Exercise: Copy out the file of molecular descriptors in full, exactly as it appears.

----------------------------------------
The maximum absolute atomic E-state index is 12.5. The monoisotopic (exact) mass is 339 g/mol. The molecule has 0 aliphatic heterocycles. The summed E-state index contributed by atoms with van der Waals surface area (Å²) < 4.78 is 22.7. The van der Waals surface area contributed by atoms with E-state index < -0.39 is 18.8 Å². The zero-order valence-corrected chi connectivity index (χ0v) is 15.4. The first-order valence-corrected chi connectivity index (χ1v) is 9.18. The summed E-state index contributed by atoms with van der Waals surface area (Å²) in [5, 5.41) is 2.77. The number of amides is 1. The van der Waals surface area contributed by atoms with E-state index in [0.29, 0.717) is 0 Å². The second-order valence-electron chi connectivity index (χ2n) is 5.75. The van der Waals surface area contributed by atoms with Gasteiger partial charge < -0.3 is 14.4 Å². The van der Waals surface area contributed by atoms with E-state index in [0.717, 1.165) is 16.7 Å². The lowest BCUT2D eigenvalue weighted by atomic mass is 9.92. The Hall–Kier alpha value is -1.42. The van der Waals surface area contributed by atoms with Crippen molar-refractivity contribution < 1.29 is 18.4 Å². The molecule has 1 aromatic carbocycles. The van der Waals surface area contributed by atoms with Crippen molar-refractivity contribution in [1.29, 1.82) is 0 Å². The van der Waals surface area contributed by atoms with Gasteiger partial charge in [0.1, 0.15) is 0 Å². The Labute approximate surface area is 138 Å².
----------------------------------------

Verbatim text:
The maximum absolute atomic E-state index is 12.5. The monoisotopic (exact) mass is 339 g/mol. The molecule has 0 aliphatic heterocycles. The summed E-state index contributed by atoms with van der Waals surface area (Å²) < 4.78 is 22.7. The van der Waals surface area contributed by atoms with E-state index < -0.39 is 18.8 Å². The zero-order valence-corrected chi connectivity index (χ0v) is 15.4. The first-order valence-corrected chi connectivity index (χ1v) is 9.18. The summed E-state index contributed by atoms with van der Waals surface area (Å²) in [5, 5.41) is 2.77. The number of amides is 1. The van der Waals surface area contributed by atoms with E-state index in [0.29, 0.717) is 0 Å². The second-order valence-electron chi connectivity index (χ2n) is 5.75. The van der Waals surface area contributed by atoms with Gasteiger partial charge < -0.3 is 14.4 Å². The van der Waals surface area contributed by atoms with E-state index in [0.717, 1.165) is 16.7 Å². The lowest BCUT2D eigenvalue weighted by atomic mass is 9.92. The Hall–Kier alpha value is -1.42. The van der Waals surface area contributed by atoms with Crippen molar-refractivity contribution < 1.29 is 18.4 Å². The molecule has 1 aromatic carbocycles. The van der Waals surface area contributed by atoms with Crippen molar-refractivity contribution in [1.29, 1.82) is 0 Å². The van der Waals surface area contributed by atoms with Gasteiger partial charge in [0.1, 0.15) is 0 Å². The Labute approximate surface area is 138 Å².